Media Microscope: Motion Commotion
Apr 24, 2008 | Jamie Hyams
Last month’s “Microscope” noted that Alan Ramsey could not let the impending bipartisan parliamentary motion congratulating Israel on its 60th anniversary pass without lashings of vitriol. Naturally the advent of the motion saw many more join the debate.
Ramsey himself, in the March 15 Sydney Morning Herald, quoted at length Liberal MP Sussan Ley, who condemned both Israelis and Palestinians. Ramsey described this as “extremely courageous”. However, it was apparently not courageous enough, as he changed Ms. Ley’s reference to Israel’s “continued expansion of settlements”, to “[illegal Israeli] settlements [on Palestinian land]” (brackets added by Ramsey). He also made the ludicrous and disturbing claim that “there is no real debate in this country about the travesty of what is happening in the Middle East, and there are those in the community who, with their money and influence, do all they can to ensure no such open debate occurs.” In a companion piece, he described the Rudd and Nelson speeches as “trowel[ling] on the gush”.
The Canberra Times coverage was exceedingly negative. In the March 13 edition, the article about the motion by Ross Peake, was titled “PM snubbed from all sides over Israeli motion.” It began, “More than a dozen ministers and Labor backbenchers were absent from Parliament yesterday when Prime Minister Kevin Rudd moved an [sic] motion to congratulate Israel…” Peake then quoted pro-Palestinian Labor MP Julia Irwin at length before finally getting to Mr. Rudd’s speech. He then covered union sponsorship of a virulently anti-Israel newspaper advertisement. The cartoon for the day, by Pope, was titled “The two-state solution turns 60…”, with the “two states” being “The state of denial” showing settlement building, and “The state of despair”. In an opinion piece, Dr. Kevin Bray, chair of Australians for Justice and Peace in Palestine, made a litany of complaints about Israel’s treatment of the Palestinians, concluding, “Excluding Nazi genocide, the parallels with many of the horrors recalled at Yad Vashem are striking.” He falsely claimed that, in 1948, Jews owned only 6% of the land and Arabs the other 94% (most of that 94% was crown land owned by neither) and called for sanctions and boycotts.
AIJAC Executive Director Dr. Colin Rubenstein responded in the March 20 edition, pointing out, “Israel’s efforts at exchanging land for peace have been stymied by ongoing terrorism.”
In Adelaide’s Advertiser, on March 14, Joseph Wakim attempted to parallel Palestinians with Australian Aborigines, and to pillory those, including AIJAC National Chairman Mark Leibler, who have worked for Aboriginal reconciliation and are pro-Israel. Mr. Leibler responded on March 21, drawing numerous distinctions between the Palestinians and Aborigines, including their conduct, pointing out, “The rejection by Yasser Arafat of a just and comprehensive peace deal at Camp David in 2000, and the launching of the second Intifada, which resulted in thousands of dead on both sides, is the saddest indictment on Wakim’s false analogy.”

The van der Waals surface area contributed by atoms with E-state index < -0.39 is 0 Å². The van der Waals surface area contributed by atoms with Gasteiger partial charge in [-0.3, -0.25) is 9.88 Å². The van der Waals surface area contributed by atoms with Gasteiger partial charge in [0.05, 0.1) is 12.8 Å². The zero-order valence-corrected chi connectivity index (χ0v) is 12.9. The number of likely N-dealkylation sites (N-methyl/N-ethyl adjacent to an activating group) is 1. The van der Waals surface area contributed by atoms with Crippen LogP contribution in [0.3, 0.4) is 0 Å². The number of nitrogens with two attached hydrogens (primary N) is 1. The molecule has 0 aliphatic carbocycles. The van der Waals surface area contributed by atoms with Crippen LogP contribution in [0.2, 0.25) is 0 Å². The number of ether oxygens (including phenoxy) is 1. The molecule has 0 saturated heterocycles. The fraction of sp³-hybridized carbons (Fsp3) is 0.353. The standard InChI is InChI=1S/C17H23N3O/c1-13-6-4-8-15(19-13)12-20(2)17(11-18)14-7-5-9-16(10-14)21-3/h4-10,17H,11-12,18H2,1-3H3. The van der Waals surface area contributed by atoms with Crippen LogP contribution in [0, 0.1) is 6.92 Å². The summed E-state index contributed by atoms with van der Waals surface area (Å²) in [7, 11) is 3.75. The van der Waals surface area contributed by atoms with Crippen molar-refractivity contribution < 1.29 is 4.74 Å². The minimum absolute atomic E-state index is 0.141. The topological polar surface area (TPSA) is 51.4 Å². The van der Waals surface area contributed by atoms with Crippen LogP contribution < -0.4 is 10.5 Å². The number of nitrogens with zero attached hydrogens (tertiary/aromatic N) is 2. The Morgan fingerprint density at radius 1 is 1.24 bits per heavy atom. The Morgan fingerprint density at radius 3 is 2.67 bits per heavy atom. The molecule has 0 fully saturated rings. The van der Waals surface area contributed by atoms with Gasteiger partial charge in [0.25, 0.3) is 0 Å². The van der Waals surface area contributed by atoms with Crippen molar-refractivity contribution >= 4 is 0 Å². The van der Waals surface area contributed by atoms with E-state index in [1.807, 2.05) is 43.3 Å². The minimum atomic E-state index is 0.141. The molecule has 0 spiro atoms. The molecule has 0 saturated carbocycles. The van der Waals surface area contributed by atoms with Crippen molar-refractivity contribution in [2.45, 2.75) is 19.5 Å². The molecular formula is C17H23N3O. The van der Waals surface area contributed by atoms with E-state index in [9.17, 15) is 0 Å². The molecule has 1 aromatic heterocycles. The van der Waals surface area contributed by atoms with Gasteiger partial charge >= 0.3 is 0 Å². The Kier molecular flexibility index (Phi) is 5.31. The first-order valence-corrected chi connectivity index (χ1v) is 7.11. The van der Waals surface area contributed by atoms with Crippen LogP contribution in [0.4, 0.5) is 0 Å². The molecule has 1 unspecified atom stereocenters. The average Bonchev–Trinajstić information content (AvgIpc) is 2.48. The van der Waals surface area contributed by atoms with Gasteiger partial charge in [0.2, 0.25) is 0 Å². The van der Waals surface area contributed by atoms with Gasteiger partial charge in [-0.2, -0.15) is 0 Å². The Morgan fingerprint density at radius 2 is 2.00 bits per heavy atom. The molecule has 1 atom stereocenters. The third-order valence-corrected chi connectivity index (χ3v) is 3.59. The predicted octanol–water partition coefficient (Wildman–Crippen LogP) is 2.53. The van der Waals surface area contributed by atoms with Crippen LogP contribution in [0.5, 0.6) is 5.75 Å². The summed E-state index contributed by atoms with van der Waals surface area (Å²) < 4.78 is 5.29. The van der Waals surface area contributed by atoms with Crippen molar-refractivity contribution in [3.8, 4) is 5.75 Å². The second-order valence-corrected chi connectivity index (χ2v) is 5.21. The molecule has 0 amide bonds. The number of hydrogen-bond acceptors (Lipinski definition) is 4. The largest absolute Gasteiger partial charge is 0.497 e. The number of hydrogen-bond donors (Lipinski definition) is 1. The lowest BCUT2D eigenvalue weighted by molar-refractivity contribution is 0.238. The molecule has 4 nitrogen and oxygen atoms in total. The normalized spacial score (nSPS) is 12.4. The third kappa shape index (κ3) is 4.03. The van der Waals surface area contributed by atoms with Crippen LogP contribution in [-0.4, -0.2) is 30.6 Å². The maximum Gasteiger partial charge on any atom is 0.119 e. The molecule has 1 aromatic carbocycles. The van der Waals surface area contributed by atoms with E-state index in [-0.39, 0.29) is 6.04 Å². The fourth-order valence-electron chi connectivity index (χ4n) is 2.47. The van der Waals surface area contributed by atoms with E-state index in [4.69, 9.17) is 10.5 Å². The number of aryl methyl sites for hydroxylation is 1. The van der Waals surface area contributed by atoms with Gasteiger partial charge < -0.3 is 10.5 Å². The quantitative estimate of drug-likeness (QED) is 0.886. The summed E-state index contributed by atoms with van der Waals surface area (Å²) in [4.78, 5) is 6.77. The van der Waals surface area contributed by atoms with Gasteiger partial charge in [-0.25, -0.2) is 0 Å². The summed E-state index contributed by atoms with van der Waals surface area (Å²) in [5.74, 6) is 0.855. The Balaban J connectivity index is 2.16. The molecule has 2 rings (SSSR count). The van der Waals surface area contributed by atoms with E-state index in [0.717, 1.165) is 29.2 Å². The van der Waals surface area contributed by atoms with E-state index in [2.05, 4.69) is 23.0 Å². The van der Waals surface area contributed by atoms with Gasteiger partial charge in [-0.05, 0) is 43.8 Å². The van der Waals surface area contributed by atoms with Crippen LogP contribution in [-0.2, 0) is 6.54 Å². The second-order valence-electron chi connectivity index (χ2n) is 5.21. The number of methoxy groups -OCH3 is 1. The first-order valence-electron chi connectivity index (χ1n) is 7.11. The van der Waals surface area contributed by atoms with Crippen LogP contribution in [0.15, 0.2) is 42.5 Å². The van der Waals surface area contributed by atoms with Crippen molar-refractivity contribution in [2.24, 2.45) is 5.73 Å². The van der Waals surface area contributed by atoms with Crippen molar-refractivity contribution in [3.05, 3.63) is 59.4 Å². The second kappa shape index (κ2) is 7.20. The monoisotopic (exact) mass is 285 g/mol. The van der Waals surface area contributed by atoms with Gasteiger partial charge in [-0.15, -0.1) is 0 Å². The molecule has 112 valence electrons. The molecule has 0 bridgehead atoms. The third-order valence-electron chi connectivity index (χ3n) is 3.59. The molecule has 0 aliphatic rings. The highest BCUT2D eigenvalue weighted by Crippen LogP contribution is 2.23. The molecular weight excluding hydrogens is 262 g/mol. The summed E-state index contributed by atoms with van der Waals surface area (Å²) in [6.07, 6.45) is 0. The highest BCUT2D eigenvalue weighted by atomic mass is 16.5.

The Australian by contrast, featured pieces by Zionist Federation of Australia President Philip Chester and Israeli Ambassador Yuval Rotem on March 12 and 15-16, respectively. Both listed Israel’s achievements and extolled the friendship between Israel and Australia. A March 12 editorial condemned the criticism of Israel from “the usual left-wing, anti-Israel suspects”, and noted the grotesque nature of the conflict was evident “in the joyful celebrations among Gazan civilians” of the Jerusalem Yeshiva massacre. A similarly supportive editorial on March 15 noted, “Neither Hamas nor the Iranian leadership… that sponsors Hezbollah is interested in any settlement that recognises Israel’s existence and they are prepared to use the continued suffering of ordinary Palestinians in a propaganda war to win supporters in the West.”
On March 12, both SBS TV “News” and ABC Radio’s “PM” concentrated on the division within the ALP rather than the actual motion. SBS anchor Amrita Cheema began, “Divisions within the federal government over its policy on Israel have intensified with some Labor MPs boycotting a motion in parliament…” Richard Davis’ report began with the Rudd and Nelson speeches, but then noted that Julia Irwin, among others, had boycotted the motion and quoted her. It also showed the anti-Israel advertisement in The Australian and showed Andrew Ferguson of the left wing union the CFMEU, which was a signatory, saying, “Israel is responsible for human rights abuses and we’ve seen the mass murder of civilians with bombing of Gaza in recent months.”
“PM” reporter Hayden Cooper interviewed Julia Irwin, who said, “Look, I find it hard to congratulate a country which carries out human rights abuses each day, and shows blatant disregard for the United Nations.” However, he also spoke to Australian Workers Union Secretary Paul Howes, who condemned the Irwin, CFMEU and Maritime Union attacks on Israel.